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There seems to be an even greater wave of unrest sweeping our country, and the world. To be honest, I’ve not followed Occupy Wall Street, and what I did follow initially did not necessarily ring with any clarity of the mission. Even as the televised news programs invite guests to discuss the rallies, I am still somewhat distant.

I remember my first trip to Washington, DC in 1968, during the height of an earlier crusade by the people. There was a massive march on Washington that August, and I remember the vibrantly colored signs, and clothing, and hearing the chants. The expanse of The Mall near the Lincoln Memorial was overgrown with masses, and masses of bodies crowding every bit of free space. My parents kept me shielded from the protesters, but I was greatly impressed, and intrigued by the sea of faces that stretched out from the reflecting pool.

Forty-plus years later, we find our country racked, once again, with the parades of protesters. One of my friends, Jeffrey Carter, having returned from New York City, commented that he was glad that we lived in a country where the freedom of speech, the freedom of public gatherings is possible. So many countries do not have these rights.

My one question that I have asked through the years, especially when looking back on the late 1960’s and early 1970’s – do these demonstrations accomplish what the protesters hope? I honestly do not know the answer to this question, and have not researched it. Nonetheless, I am curious. I remember the sit-ins, walk-outs, and protests when I was quite young, but all I recall is the disastrous outcome at Kent State. I hope these current protesters, and the authorities assigned to watch over them keep good sense and do not allow anything to get out of hand.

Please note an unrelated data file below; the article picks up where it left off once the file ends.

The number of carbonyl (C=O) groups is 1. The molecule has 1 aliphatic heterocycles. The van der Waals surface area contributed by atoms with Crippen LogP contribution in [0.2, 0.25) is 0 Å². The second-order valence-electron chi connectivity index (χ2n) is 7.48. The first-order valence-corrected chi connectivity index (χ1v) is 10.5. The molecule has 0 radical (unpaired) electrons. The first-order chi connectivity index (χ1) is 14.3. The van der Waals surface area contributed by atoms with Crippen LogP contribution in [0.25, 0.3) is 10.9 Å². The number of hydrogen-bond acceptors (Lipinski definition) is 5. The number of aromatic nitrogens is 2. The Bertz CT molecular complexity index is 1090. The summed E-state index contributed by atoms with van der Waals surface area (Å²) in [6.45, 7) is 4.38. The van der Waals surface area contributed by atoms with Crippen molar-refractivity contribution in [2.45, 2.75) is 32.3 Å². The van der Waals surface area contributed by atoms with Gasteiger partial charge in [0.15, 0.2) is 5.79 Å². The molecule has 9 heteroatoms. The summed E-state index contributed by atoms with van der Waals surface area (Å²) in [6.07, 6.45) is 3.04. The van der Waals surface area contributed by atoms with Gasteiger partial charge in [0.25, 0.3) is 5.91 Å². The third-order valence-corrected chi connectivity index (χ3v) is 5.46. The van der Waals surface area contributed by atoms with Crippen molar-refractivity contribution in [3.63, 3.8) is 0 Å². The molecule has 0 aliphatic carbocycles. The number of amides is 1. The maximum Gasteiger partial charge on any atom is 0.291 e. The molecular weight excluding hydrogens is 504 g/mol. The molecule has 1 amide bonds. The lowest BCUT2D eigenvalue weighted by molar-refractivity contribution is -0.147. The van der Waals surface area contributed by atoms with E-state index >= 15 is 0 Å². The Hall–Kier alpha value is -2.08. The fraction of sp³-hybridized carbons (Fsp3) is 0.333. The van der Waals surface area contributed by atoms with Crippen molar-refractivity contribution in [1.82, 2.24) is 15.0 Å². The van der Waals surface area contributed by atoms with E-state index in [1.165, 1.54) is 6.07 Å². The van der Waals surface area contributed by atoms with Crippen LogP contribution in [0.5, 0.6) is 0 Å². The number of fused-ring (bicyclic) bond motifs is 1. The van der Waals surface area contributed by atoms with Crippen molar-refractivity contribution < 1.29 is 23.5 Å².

It does seem, as Winston Churchill once remarked, “There is a gathering storm.” I fear it will be with the economy, or even our own government exploding in some capacity.

Something doesn’t feel right…

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Friday morning Quintin and I went on a major hike through Dayton’s Woodland Cemetery next to University of Dayton’s campus. Thursday night was a bit on the rough side with the loss of Logan, but Friday morning’s hike through the wooded groves of the onset of the Autumn spectacle, accompanied by gorgeous weather, seemed to initiate grief’s healing process.

I underestimated the loss of Logan, my fuzzy-faced companion of 17 years. I’ve always considered myself to be a dog-person, despite having loved Logan for so long. An amazing cat, who was more like a well-trained dog, and an even more amazing companion who loved, and certainly knew she was loved.

I cannot say enough THANK YOU’s to all who sent words of comfort, and the many kindnesses shown me last week. Everyone from family to friends to students to former students to distant friends and not-so-familiar friends was wonderfully kind, and so supportive during those last two days.

Thank you…

From the Haasienda

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